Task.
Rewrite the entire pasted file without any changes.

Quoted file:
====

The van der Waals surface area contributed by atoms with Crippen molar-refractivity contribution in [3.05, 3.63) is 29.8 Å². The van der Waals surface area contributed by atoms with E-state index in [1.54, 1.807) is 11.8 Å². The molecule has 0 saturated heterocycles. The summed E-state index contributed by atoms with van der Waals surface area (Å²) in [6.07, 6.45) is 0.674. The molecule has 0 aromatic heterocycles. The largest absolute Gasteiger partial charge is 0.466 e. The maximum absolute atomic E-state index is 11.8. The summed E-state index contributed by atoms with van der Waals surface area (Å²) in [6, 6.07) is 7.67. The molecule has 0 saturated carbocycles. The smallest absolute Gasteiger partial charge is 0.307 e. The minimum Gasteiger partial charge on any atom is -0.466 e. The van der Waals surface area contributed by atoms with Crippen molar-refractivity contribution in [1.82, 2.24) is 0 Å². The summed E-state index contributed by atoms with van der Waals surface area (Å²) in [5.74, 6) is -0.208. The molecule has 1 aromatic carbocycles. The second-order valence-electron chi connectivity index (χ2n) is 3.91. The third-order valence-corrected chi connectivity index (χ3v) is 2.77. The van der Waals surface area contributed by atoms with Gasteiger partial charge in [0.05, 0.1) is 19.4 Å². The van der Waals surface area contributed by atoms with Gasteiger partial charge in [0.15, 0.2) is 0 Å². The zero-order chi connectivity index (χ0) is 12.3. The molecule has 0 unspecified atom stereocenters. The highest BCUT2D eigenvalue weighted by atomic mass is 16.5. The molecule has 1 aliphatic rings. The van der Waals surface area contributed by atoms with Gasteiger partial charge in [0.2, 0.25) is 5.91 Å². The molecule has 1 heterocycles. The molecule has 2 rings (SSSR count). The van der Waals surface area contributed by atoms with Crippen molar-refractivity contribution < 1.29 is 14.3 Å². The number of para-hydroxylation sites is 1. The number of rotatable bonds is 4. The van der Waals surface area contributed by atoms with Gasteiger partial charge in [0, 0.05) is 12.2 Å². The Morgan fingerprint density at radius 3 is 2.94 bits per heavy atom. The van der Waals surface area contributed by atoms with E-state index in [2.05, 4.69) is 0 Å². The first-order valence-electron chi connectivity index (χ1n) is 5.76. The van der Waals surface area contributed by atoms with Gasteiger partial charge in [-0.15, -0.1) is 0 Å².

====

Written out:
The van der Waals surface area contributed by atoms with Crippen molar-refractivity contribution in [3.05, 3.63) is 29.8 Å². The van der Waals surface area contributed by atoms with E-state index in [1.54, 1.807) is 11.8 Å². The molecule has 0 saturated heterocycles. The summed E-state index contributed by atoms with van der Waals surface area (Å²) in [6.07, 6.45) is 0.674. The molecule has 0 aromatic heterocycles. The largest absolute Gasteiger partial charge is 0.466 e. The maximum absolute atomic E-state index is 11.8. The summed E-state index contributed by atoms with van der Waals surface area (Å²) in [6, 6.07) is 7.67. The molecule has 0 saturated carbocycles. The smallest absolute Gasteiger partial charge is 0.307 e. The minimum Gasteiger partial charge on any atom is -0.466 e. The van der Waals surface area contributed by atoms with Crippen molar-refractivity contribution in [1.82, 2.24) is 0 Å². The summed E-state index contributed by atoms with van der Waals surface area (Å²) in [5.74, 6) is -0.208. The molecule has 1 aromatic carbocycles. The second-order valence-electron chi connectivity index (χ2n) is 3.91. The third-order valence-corrected chi connectivity index (χ3v) is 2.77. The van der Waals surface area contributed by atoms with Gasteiger partial charge in [0.05, 0.1) is 19.4 Å². The van der Waals surface area contributed by atoms with Gasteiger partial charge in [0.15, 0.2) is 0 Å². The zero-order chi connectivity index (χ0) is 12.3. The molecule has 0 unspecified atom stereocenters. The highest BCUT2D eigenvalue weighted by atomic mass is 16.5. The molecule has 1 aliphatic rings. The van der Waals surface area contributed by atoms with Gasteiger partial charge in [0.2, 0.25) is 5.91 Å². The molecule has 1 heterocycles. The molecule has 2 rings (SSSR count). The van der Waals surface area contributed by atoms with Crippen molar-refractivity contribution < 1.29 is 14.3 Å². The number of para-hydroxylation sites is 1. The number of rotatable bonds is 4. The van der Waals surface area contributed by atoms with Gasteiger partial charge in [0, 0.05) is 12.2 Å². The Morgan fingerprint density at radius 3 is 2.94 bits per heavy atom. The van der Waals surface area contributed by atoms with E-state index in [2.05, 4.69) is 0 Å². The first-order valence-electron chi connectivity index (χ1n) is 5.76. The van der Waals surface area contributed by atoms with Gasteiger partial charge in [-0.15, -0.1) is 0 Å².